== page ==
A governmental employee's speech may be entitled to constitutional protections. See, e.g., Turner v. Perry, 278 S.W.3d 806, 816 (Tex. App.—Houston [14th Dist.] 2009, pet. denied); Price v. Tex. Alcoholic Beverage Com'n, No. 01-12-01164-CV, 2014 WL 3408696, at *6 (Tex. App.—Houston [1st Dist.] July 10, 2014, pet. denied) (mem. op.). To prevail on a constitutional free-speech retaliation claim, the appellants would be required to establish that: (1) they suffered an adverse employment decision; (2) their “speech” involved a matter of public concern;4 (3) their interest in commenting on matters of public concern outweighed their employer's interest in promoting efficiency; and (4) their speech motivated the adverse employment decision. See Beattie v. Madison Cty. Sch. Dist., 254 F.3d 595, 601 (5th Cir. 2001). As public employees, the appellants also would be required to establish that they spoke as citizens, rather than as employees pursuant to their official duties. While “the First Amendment protects a public employee's right, in certain circumstances, to speak as a citizen addressing matters of public concern,” Garcetti v. Ceballos, 547 U.S. 410, 417, 126 S. Ct. 1951, 1957 (2006), not all speech by public employees is constitutionally protected. When “public employees make statements pursuant to their official duties, the employees are not speaking as citizens for First Amendment purposes, and the Constitution does not insulate their communications from employer discipline.” Id. at 421, 126 S. Ct. at 1960. However, “the mere fact that a citizen's speech concerns information acquired by virtue of his public employment does not transform that speech into employee—rather than citizen—speech.” Lane v. Franks, 134 S. Ct. 2369, 2379 (2014). Accordingly, the critical question is “whether the speech at issue is itself ordinarily within the scope of an employee's duties, not whether it merely concerns those duties.” Id.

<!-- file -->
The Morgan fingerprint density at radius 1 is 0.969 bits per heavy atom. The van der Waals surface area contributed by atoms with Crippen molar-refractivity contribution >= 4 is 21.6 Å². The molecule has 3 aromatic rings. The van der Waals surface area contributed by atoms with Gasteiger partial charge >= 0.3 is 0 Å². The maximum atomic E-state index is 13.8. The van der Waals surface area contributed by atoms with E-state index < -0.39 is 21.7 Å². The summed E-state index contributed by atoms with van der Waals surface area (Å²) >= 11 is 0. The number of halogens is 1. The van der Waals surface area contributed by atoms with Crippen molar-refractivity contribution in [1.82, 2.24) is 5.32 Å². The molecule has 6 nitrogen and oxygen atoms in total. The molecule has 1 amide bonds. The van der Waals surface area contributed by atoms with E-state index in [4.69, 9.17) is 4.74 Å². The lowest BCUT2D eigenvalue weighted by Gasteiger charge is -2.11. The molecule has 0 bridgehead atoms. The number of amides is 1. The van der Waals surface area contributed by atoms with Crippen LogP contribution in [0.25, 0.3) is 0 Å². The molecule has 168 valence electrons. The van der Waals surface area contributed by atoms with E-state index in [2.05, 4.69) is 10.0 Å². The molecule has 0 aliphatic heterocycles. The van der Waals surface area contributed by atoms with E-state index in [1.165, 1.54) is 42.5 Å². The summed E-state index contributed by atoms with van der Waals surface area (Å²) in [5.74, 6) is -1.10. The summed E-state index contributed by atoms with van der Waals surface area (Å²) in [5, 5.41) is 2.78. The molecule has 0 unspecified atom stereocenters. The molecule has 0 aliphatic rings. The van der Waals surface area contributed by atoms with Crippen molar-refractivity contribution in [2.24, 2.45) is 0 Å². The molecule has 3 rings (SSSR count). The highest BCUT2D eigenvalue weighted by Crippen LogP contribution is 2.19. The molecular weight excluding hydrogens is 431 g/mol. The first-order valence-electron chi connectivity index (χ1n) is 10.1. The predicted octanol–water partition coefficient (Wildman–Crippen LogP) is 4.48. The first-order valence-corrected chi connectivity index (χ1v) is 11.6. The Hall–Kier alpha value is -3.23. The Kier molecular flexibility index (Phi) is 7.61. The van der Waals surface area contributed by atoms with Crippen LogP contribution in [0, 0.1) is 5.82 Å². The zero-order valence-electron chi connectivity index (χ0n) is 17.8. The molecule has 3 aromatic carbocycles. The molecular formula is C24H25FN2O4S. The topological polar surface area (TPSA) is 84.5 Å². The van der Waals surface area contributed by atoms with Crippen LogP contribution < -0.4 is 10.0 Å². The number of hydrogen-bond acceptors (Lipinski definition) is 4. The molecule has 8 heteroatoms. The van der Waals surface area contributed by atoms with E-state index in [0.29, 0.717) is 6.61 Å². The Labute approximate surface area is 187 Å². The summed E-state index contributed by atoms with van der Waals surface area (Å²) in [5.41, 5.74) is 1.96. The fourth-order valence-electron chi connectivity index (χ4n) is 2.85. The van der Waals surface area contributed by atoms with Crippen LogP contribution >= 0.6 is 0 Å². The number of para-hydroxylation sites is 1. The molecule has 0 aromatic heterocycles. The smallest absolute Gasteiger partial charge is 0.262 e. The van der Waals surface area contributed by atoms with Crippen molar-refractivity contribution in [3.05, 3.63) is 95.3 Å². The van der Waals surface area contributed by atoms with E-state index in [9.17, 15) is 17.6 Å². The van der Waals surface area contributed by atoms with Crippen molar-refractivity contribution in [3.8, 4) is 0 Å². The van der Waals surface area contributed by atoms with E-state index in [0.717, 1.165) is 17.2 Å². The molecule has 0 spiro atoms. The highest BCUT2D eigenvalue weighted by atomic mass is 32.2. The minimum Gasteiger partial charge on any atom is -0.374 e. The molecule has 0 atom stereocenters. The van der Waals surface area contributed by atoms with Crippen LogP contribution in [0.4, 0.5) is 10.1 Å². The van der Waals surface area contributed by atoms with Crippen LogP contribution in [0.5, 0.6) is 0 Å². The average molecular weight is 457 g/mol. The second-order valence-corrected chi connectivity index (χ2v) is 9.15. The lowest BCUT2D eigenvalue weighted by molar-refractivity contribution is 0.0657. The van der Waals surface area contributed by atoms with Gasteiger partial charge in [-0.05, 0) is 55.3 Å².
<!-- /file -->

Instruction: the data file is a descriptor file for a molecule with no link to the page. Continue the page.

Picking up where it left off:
The appellants' claim for retaliation against their exercise of free-speech rights is facially invalid, because their pleadings establish that the “speech” at issue was made pursuant to their official duties. In their petition, they suggested that they exercised free speech when they refused to “falsely implicate Caleb on various allegations” or to implicate another employee for cheating on standardized tests. But they also alleged that they were ordered by HISD officials to take part in those interviews. Furthermore, the appellants alleged facts that show that these meetings were directly related to their employment. The interviews concerned allegations of cheating on standardized tests and misappropriation of school property. Accordingly, it is undisputed that the speech (or refusal to speak) at issue was made within the chain of command and that it was related to the appellants' jobs, which are both factors that previously have been considered in determining that speech was made as an employee and not as a citizen. See, e.g., Davis v. McKinney, 518 F.3d 304, 313 (5th Cir. 2008). Moreover, assisting in an employer's investigation into workplace theft is ordinarily within the scope of an employee's job duties, and a teacher's duties include ensuring compliance with standardized testing procedures. That the appellants were required to speak in the course of their assistance in the investigation did not “mean [their] supervisors were prohibited from evaluating [their] performance.” Garcetti, 547 U.S. at 422, 126 S. Ct. at 1954. As such, the speech that the appellants alleged as the basis for their employer's retaliation was made pursuant to their official duties. It is therefore outside the ambit of free-speech protection, and they have failed to allege a facially valid constitutional claim. Accord Caleb v. Grier, 598 Fed. Appx. 227, 236–37 (5th Cir. 2015), cert. denied, 135 S. Ct. 2813 (2015).
III. Due course of law